Wholesale fertilizer prices are expected to continue to rise due to lower production and higher international demand



In late August, urea levels in New Orleans, Louisiana (NOLA) were between $ 420 and $ 430 / t FOB, quickly reaching $ 550 after the first week of hurricane impact assessments has reached the market. By the middle of the month, after a brief relatively stable period, however, a combination of prolonged production downtime, continued challenges for barge logistics, and extremely bullish fundamentals overseas pushed urea to rock bottom. highs reminiscent of 2012 and 2008. September barge values ​​ended between $ 599 and $ 650 / t FOB.

River terminal prices followed suit, with relatively moderate activity before all of the supply difficulties became apparent. Motivated by those to complete contracts or start buying in the fall, the ensuing product scramble pushed prices up to $ 675- $ 700 / t FOB, more than $ 200 more. until the end of August.

Towards the end of September, it became evident that those who did not have an urgent need for urea before spring had mostly withdrawn from the market. The higher prices shocked distributors and retailers, who on a few occasions during the month withdrew fertilizer offers altogether as the commercial market moved too quickly to keep pace.

Unless the natural gas crisis is resolved overseas, among other factors, higher nitrogen prices appear to be the new normal for winter offerings, our urea price outlook short term remaining firm with the potential to stabilize as fall needs are met and potential buyers stay. wait for spring in the hope of lower prices.


As mentioned above, the natural gas crisis in Europe and the announcement in September of another tender in India dominated the news during the month, and supply disruptions here in the United States. States have also helped push up prices.

For its part, Brazilian urea prices fell from $ 615 to $ 700 / t CFR at the end of the month, from $ 470 to $ 475 in August, with the world’s largest buyer set to compete with India and the states. United for available supplies. On the other hand, the main Egyptian exporter, ending September at $ 610- $ 620 / t FOB, also recorded significant gains, but was limited by the increase in freight rates as well as the producer having already sold most of its volumes and comfortable enough on sales to withdraw offers.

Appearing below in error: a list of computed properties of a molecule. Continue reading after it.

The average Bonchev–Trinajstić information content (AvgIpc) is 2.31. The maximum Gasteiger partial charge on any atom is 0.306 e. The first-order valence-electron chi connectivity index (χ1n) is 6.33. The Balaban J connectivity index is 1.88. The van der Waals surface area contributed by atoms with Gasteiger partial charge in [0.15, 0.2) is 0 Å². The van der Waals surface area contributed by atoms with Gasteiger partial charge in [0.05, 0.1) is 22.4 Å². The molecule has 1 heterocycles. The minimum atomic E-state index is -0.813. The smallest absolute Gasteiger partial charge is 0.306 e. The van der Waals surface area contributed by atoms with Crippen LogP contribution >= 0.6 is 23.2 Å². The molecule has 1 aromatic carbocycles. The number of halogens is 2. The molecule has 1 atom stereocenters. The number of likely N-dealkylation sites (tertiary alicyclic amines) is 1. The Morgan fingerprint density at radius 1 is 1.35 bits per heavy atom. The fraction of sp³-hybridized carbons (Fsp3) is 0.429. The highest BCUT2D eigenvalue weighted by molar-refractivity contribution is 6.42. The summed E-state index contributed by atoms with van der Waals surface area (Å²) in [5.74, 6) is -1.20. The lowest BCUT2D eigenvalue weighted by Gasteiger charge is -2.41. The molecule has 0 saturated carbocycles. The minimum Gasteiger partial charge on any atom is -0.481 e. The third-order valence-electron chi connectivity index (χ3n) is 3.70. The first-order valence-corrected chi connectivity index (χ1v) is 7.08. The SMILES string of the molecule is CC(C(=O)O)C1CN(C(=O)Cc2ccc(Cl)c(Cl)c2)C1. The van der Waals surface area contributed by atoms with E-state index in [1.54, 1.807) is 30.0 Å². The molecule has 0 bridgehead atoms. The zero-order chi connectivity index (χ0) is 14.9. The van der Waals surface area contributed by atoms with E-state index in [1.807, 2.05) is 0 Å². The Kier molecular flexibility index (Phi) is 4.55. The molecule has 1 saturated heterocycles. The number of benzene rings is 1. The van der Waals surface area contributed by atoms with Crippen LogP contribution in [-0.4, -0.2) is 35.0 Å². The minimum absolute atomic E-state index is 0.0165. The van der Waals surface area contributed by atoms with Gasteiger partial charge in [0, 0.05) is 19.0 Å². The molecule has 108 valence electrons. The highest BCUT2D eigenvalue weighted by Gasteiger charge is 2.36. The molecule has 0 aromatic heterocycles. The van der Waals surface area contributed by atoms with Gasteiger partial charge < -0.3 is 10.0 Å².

The other big factor in the preparations for September was the Chinese government’s announcement of tougher export restrictions and customs regulations from November 1, which means the window for India to get more volumes got reduced.

In the near term, global urea prices look bullish given all the strong fundamentals involved.


September was largely a slow month for UAN, not because there was no demand, but because no producer had availability until month-end, if necessary. Virtually no seller had UAN to sell, and those who did were reluctant to do so without knowing their replacement costs.

The outage at Donaldsonville was a major concern before CF announced it had restored ammonia production and was working to restore UAN and urea upgrades.

On the last day of September, CF released long-awaited UAN offerings at its US terminals and production sites for fourth-quarter shipment, at levels of around $ 425 to $ 435 NOLA equivalents depending on location. Most of the bids focused specifically on the November to December period and were heavily allocated with bids drawn before the weekend. CF’s latest bids were at $ 320 / t FOB NOLA.

The higher bids pushed river terminal volumes over $ 100 from previous bids to $ 455- $ 460 / t FOB for 32% UAN at major river sites in St. Louis and Cincinnati and equivalent levels in whole system, approximating liquid to urea in terms of value per base unit of nitrogen (see graph accompanying this article).

Plant volumes were difficult to locate after CF pulled its offers, but were reported in line with terminals at $ 455- $ 460 / t in eastern Oklahoma. No offers were made from the CF plant in Port Neal.

UAN prices are expected to remain strong on a bullish nitrogen complex as a whole, as fewer and fewer volumes are expected to come from Trinidad and Tobago and Russia as the US government’s anti-dumping case closes. continues. The next developments are expected in late November, when the US Department of Commerce announces its initial subsidy rates for foreign UAN production, which may reflect equivalent tariff rates across the board, unless revised.